(a)interconnects: all of the transceiver applications listed above in the high-volume section, electrooptically switched (reconfigured) optical networks;(b)sensors: infrared spectrometer-on-a-chip, photonic laboratory-on-a-chip for sensing chemical and biological agents, lab-on-a-chip for environmental monitoring or process control or medical diagnosis;(c)signal processing: wireless mobile multifunction “phone-like” device, optical time-delay beam-steerer for a phased-array microwave antenna, RF-optical receivers for RF spectrum analysis, ultrafast analog-to-digital converters, reconfigurable wavelength-division multiplexers and demultiplexers, reconfigurable optical filters, electronic warfare processors, photonically enhanced microwave and millimeter-wave circuits, optical buffer memories, electrooptical logic that operates on phase-coherent light beams, quantum communication-cryptography-metrology-computing, photonic testing of electronic ICs, bionic signal processors; neural network processors; data-fusion chips using inputs from several sensors;(d)imaging: focal-plane-array imager with integral readout: infrared-to-visible image converter chip;(e)displays: chip-scale electrooptical display with integral scanning;(f)energy: highly efficient group IV photovoltaic solar cells with integral signal processing—perhaps with thin-film supercapacitors for energy storage;(g)illumination: efficient group IV solid-state lighting devices;(h)optical storage: read/write chips for ultradense CDs and atom-scale memories;(i)gaming: ultrafast graphic computation chips for Nintendo and Playstation. I feel that nonlinear optical effects in group IV PCs and photonic-wire devices will have applications in signal processing. These NLO effects encompass all-optical modulation, all-optical wavelength conversion, electrooptically tuned resonator wavelength conversion, four wave mixing, broadband parametric gain, all-optical signal regeneration, electromagnetically induced transparency, Pockels-effect polymer/Si self-phase modulation, cross-phase modulation, stimulated-Raman slow-light delay lines, temporal pulse compression, and soliton generation. Many of these apply to optical networks.

6. Recent Achievements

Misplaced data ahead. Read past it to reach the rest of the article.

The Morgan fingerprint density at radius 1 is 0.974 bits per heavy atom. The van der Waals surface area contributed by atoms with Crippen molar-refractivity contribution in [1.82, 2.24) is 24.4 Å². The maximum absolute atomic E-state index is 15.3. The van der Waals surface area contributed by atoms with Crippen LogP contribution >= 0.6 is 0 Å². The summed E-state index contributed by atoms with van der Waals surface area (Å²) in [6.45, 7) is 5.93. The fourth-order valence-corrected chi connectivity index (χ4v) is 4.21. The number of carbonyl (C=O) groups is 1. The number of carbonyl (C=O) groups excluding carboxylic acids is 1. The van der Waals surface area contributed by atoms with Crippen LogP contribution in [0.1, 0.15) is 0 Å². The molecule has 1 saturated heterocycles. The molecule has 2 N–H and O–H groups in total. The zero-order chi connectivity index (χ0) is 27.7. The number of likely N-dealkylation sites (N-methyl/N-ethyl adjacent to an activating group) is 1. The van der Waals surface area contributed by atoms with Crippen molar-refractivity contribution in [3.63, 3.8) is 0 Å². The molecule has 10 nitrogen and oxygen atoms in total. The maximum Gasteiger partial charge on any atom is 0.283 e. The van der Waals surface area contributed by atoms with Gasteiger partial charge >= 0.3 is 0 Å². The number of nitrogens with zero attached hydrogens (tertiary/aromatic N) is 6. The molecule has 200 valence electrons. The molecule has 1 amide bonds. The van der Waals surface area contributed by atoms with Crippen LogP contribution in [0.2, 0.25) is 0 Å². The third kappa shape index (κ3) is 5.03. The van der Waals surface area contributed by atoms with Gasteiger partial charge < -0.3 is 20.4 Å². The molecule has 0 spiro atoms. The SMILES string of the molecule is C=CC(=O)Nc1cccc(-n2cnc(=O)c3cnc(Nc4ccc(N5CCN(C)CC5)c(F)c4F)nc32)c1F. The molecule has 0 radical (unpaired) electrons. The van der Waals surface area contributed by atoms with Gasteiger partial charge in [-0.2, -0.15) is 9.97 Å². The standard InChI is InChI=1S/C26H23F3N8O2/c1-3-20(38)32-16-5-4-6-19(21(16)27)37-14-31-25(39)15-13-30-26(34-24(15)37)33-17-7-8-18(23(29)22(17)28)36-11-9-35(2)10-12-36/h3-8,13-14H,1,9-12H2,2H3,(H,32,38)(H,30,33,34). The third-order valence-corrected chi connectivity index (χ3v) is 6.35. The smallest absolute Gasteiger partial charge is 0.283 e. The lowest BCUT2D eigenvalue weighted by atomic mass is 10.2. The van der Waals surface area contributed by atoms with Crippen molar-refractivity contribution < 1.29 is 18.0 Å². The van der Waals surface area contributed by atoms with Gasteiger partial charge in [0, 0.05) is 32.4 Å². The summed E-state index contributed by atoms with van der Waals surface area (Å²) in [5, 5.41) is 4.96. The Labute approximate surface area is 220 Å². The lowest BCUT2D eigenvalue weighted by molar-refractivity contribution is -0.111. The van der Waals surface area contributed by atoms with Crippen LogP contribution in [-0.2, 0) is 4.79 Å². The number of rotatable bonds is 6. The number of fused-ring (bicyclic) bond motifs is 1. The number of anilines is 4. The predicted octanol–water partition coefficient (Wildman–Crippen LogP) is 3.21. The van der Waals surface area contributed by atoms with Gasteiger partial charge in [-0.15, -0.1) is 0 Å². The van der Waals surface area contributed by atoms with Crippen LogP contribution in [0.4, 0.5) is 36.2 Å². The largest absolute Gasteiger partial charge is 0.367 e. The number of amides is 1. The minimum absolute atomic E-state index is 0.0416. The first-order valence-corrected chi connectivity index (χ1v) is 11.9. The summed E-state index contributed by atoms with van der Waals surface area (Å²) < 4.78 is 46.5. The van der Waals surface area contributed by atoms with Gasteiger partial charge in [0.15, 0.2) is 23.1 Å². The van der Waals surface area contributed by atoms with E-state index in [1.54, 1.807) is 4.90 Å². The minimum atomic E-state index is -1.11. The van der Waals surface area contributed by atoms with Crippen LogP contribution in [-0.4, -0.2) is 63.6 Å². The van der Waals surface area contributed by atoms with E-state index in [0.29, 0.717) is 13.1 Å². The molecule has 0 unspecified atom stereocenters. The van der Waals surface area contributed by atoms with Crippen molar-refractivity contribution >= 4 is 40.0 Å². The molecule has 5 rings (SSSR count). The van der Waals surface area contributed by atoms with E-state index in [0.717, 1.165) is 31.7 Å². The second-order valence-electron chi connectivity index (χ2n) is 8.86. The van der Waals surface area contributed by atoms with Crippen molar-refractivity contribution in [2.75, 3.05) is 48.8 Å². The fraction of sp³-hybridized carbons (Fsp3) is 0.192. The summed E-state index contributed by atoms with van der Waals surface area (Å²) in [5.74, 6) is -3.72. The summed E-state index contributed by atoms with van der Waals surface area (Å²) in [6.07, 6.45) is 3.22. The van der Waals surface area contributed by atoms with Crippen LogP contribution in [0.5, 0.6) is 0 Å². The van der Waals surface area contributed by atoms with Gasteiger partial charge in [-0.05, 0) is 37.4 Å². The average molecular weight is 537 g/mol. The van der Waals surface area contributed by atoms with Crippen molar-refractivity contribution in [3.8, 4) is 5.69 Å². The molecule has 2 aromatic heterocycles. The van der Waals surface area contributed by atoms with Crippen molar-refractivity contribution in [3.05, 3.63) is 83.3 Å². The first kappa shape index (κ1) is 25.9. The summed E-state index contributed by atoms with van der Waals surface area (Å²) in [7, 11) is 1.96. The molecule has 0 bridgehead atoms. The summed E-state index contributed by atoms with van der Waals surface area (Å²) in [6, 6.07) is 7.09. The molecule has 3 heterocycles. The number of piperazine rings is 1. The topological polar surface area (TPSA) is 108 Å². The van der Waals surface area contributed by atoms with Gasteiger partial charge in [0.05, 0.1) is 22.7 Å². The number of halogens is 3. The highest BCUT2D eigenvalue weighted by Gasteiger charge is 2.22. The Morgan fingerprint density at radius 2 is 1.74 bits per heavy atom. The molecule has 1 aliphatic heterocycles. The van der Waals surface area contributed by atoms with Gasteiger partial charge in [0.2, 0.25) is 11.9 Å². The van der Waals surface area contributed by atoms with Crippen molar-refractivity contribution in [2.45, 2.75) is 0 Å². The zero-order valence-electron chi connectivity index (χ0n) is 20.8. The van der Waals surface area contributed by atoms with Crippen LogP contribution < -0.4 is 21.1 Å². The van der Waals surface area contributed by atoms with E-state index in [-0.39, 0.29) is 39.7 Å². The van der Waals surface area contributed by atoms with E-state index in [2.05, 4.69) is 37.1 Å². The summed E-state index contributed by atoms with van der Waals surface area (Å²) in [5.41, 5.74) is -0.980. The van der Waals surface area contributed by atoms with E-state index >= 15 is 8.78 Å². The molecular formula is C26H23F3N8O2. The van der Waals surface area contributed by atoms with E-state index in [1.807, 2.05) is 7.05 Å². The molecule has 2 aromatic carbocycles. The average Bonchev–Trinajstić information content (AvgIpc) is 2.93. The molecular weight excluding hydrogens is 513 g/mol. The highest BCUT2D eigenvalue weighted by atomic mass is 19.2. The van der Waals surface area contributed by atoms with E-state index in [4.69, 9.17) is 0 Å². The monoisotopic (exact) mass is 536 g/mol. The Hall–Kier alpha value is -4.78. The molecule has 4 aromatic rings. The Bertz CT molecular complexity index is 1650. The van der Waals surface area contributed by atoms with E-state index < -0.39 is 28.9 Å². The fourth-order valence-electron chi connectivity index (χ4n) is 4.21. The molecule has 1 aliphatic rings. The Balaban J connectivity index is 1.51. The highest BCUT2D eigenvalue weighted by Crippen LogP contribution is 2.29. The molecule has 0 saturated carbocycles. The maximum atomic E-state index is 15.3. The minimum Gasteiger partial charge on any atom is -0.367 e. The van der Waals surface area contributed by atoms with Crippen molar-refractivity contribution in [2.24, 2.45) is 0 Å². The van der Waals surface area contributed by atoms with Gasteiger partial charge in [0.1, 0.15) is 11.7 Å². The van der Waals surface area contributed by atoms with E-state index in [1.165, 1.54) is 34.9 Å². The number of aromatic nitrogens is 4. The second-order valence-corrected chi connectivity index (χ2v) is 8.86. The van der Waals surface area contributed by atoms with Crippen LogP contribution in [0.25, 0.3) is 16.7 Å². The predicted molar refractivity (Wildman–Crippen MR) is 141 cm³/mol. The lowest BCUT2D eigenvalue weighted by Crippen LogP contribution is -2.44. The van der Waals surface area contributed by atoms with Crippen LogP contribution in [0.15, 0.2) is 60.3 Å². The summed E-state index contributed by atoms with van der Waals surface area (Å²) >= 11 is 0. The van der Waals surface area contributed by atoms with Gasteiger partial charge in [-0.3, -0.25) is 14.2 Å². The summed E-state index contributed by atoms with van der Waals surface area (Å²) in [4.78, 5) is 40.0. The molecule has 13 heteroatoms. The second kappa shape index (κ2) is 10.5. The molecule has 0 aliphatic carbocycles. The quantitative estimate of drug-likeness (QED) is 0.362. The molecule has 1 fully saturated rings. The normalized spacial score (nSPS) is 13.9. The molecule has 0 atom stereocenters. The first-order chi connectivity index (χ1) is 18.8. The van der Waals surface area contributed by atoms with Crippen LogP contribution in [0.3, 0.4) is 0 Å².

This section contains a brief sketch of results achieved during the past six months. Most of results streaming out of Europe, North America, and Asia pertain to 1550 nm, but we are beginning to witness progress at longer wavelengths, highlighted here in Sections 6.2 and 6.3. In 2005, I proposed that silicon-integrated optelectronics could be migrated into the wide, longwave infrared region that stretches from 1.6 to 200 m. That migration will require innovative components whose dimensions are scaled-up from 1550 nm [12]. In a recent 2008 talk [5], I suggest that the time is ripe for chip-scale LWIR integration.

6.1. Results at 1550 nm

Modeling of an n+-doped layer of tensile Ge [10] predicts strong 1550-nm luminescence because the As doping populates the lower-energy L conduction valley, thereby transferring electrons from “excited L” into the Γ valley that sits at higher energy. Thus strong radiative recombination is obtained. I do not know whether the amount of electron-hole injection in a PNN+ diode will be adequate compared to that of a PIN diode. With regard to Sn-alloy emission experiments, the SiGeSn photoluminescence results of ASU [15, 16] are precursors of their electroluminescence studies. Their new SiSn alloy [16] is predicted to have a direct bandgap at 1460 nm when Si0.65Sn0.35 is grown lattice-matched upon Ge0.88Sn0.12-buffered silicon.

On the topic of PCs, the first photonic crystal in a film of crystal Ge has been reported [17]. Strong luminescence from a point-defect resonant cavity in a 2D PC slab of GeOI was attained. On the topic of microring resonators, considerable progress has been made as evidenced by an experimental SOI photonic-wire fifth-order filter [14]. An alternative to the SOI strip ring has now surfaced in the form of the SOI 2D photonic-crystal ring resonator (PCRR) presented in [18, 19]. As shown in Figure 4, the dual-ring PCRR has a property not found in photonic-wire rings. It can drop a resonant wavelength in either the forward or the backward direction [18]. Also, the PCRR diameter can be made smaller than that of the microwire without suffering size-dependent losses like those present in the microwire resonators.